Chemical Disidation Process: Chemical Oxidation Method

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2.4.3. Chemical Oxidation Method
Chemical oxidation method, appear to have the maximum ability for use within the textile wastewater industry [37]. Treatment of spent dye effluent by means of a method using ultraviolet light (UV) and a strong oxidant is an effective alternative for the removal of color. Hydrogen peroxide (H2O2) is the most common oxidant utilized in combination with UV. Chlorine dioxide (ClO2) additionally has oxidative capabilities for color elimination. Further, UV in aggregate with ClO2 is a likely treatment for the reduction of colored effluent from textile dyeing facilities. Ozone is one of the most powerful oxidizers commercially to be had and famous for huge complex organic molecules of dyes, detergents, phenols etc. it may be broken the compounds into easier one. It can also oxidize organics and inorganics compounds, hence the disposal of color and odors. For most commercial applications ozone needs to be produced at situ. In textile effluent it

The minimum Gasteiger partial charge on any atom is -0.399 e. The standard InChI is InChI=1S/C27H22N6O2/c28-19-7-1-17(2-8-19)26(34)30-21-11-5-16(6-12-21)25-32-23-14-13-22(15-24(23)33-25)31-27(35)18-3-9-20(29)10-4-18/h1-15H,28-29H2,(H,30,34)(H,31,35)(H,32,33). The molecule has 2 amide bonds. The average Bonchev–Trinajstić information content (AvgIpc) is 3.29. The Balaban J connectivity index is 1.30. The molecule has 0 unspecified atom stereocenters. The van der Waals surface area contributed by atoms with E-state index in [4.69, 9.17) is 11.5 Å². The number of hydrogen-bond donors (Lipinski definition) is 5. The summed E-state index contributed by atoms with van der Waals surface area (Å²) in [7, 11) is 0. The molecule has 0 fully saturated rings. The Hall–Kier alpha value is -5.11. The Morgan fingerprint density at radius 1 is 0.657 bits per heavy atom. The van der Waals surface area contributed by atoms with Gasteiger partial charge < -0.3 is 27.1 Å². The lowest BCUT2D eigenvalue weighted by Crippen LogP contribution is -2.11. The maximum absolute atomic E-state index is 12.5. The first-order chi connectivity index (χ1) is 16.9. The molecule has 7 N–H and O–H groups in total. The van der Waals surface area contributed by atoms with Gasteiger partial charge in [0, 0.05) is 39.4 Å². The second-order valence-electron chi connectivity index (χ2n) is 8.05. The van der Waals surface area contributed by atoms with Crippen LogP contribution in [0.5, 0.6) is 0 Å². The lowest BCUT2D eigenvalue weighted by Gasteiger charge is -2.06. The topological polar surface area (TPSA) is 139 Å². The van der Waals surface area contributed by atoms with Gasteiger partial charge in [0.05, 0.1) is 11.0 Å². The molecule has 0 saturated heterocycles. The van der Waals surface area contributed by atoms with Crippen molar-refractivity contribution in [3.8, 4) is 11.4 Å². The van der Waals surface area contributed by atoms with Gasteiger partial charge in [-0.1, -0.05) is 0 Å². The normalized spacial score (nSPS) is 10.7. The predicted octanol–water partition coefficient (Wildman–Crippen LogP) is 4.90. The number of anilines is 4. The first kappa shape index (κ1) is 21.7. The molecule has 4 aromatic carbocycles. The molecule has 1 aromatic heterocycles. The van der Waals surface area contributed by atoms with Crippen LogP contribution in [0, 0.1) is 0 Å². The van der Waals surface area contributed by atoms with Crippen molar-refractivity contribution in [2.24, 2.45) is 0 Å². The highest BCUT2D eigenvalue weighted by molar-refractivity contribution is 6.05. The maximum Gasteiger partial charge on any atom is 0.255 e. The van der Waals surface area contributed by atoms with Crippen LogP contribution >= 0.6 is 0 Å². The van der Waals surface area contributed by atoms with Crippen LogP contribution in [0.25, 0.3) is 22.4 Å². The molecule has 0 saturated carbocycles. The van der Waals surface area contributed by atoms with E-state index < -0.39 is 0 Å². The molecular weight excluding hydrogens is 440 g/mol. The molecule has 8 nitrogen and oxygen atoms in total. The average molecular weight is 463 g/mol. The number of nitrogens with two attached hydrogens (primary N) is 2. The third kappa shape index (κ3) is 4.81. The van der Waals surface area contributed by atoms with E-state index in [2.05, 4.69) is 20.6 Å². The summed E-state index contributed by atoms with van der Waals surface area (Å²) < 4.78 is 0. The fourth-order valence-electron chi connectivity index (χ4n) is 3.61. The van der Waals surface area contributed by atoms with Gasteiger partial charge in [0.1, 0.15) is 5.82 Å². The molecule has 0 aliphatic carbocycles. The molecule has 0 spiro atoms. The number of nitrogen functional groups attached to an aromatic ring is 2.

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Physical adsorption takes place when the Vanderwaals forces bind the adsorbing molecule onto the solid substrate; those intermolecular forces are similar to the bond molecules to the surfaces of a liquid. The heats of adsorption are comparable in magnitude to latent heats (10 to 70 KJ/mol). Specifics that are physically adsorbed to a solid may be released through making use of heat; the process is reversible. An increase in temperature causes a lower in adsorption efficiency and capacity. Chemical adsorption occurs when covalent or ionic bonds are formed among the adsorbing molecules and the solid substrate. This bonding results in a change within the chemical form of the adsorbed compounds, and is therefore not reversible. The bonding forces for chemical adsorption are much more than for physical adsorption. Therefore, extra heat is liberated. With chemical adsorption, higher temperatures can improve the overall performance
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